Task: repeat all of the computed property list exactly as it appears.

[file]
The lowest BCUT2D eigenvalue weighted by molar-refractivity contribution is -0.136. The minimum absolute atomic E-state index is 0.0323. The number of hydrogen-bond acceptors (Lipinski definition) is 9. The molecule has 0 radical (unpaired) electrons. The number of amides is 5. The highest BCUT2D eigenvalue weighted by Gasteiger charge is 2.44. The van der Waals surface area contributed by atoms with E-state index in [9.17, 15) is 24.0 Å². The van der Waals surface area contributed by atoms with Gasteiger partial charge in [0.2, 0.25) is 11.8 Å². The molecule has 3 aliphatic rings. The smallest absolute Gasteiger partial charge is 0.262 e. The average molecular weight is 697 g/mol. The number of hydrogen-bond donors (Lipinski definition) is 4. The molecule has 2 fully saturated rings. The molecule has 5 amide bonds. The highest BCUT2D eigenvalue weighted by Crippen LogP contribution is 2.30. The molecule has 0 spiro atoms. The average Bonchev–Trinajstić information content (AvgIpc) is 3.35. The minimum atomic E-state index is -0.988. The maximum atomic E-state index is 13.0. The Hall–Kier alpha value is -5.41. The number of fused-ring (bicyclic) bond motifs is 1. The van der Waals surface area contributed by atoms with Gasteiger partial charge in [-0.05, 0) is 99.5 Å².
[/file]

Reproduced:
The lowest BCUT2D eigenvalue weighted by molar-refractivity contribution is -0.136. The minimum absolute atomic E-state index is 0.0323. The number of hydrogen-bond acceptors (Lipinski definition) is 9. The molecule has 0 radical (unpaired) electrons. The number of amides is 5. The highest BCUT2D eigenvalue weighted by Gasteiger charge is 2.44. The van der Waals surface area contributed by atoms with E-state index in [9.17, 15) is 24.0 Å². The van der Waals surface area contributed by atoms with Gasteiger partial charge in [0.2, 0.25) is 11.8 Å². The molecule has 3 aliphatic rings. The smallest absolute Gasteiger partial charge is 0.262 e. The average molecular weight is 697 g/mol. The number of hydrogen-bond donors (Lipinski definition) is 4. The molecule has 2 fully saturated rings. The molecule has 5 amide bonds. The highest BCUT2D eigenvalue weighted by Crippen LogP contribution is 2.30. The molecule has 0 spiro atoms. The average Bonchev–Trinajstić information content (AvgIpc) is 3.35. The minimum atomic E-state index is -0.988. The maximum atomic E-state index is 13.0. The Hall–Kier alpha value is -5.41. The number of fused-ring (bicyclic) bond motifs is 1. The van der Waals surface area contributed by atoms with Gasteiger partial charge in [-0.05, 0) is 99.5 Å².